Higher expectations of husbands than fathers

02/09/2019

Jim Rose has a post at Utopia on research by Kathryn Edin showing women are choosier about their husbands than the fathers of their children:

Far from eschwing marriage as an institution, she found poor women idealised it to such an extent that it became unattainable. they didn’t believe that a marriage born in poverty could survive.

In a society that increasingly saw marriage as a choice, not a requirement, low-income women were embracing the same preconditions as middle-class women. They wanted to be ‘set’ before marrying, with economic independence to ensure a more equitable partnership and a fallback should things go bad. They also wanted men who were were mature, stable and who had mortgages and other signs of adulthood, no just jobs.

“People were embracing higher and higher standards for marriage,” edin explains. From a financial standpoint alone, “the men that would have been marriageable [in the 1950s] are no longer marriageable now. That’s a cultural change.” The low-income women in Edin’s study reported that decent, trustworthy, available men were in short supply in their communities, where there were often major sex imbalances thanks to high incarceration rates. This, Edin found, was why low-income women were willing to decouple childbearing from marriage: They believed if they waited until everything was perfect, they might never have children. And children, says Edin, “are the things in life you can’t live without.” As one subject explained, “I don’t wanna big trail of divorce, you know. I’d rather say, ‘Yes I had my kids out of wedlock’ than say ‘I married this idiot’. It’s like a pride thing.”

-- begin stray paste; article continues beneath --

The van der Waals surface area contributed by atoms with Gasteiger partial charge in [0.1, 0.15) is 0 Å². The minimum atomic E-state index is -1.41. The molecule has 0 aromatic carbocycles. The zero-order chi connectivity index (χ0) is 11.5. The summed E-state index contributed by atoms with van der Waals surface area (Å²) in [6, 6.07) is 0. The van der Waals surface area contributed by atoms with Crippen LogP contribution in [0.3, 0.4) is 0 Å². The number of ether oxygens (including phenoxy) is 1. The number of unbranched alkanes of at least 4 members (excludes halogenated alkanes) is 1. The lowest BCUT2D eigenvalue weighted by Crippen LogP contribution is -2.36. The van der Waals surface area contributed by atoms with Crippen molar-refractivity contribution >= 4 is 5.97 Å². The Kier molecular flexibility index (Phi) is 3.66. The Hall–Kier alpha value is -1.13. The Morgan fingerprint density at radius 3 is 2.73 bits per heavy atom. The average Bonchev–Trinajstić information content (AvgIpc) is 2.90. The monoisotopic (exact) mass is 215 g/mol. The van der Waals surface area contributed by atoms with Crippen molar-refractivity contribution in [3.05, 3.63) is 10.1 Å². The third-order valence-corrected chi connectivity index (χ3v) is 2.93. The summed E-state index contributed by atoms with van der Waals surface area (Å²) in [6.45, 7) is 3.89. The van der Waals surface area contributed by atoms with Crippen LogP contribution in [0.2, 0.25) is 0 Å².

Marriage was so taboo among her subjects that Edin discovered two couples in her sample who claimed they were unmarried at the time of their babies’ birth but were actually not. One of the women had even been chewed out by her grandmother for marrying the father of one of her children.

The research centred on low-income women but this mindset can also be found among women with more means.

I can understand the strong desire to have children but how sad is it that the standards women set for fathers of their children are lower than those they expect in husbands; that men are acceptable as sperm donors but not to play the important parenting role in their children’s lives?

Women don’t want to marry ‘this idiot’ but they accept them to father their children.

Marriage used to be the institution that provided stability and security for families, for better for worse, for richer, for poorer . . .   now it’s an optional extra if an ideal man can be found and fathers don’t matter much.


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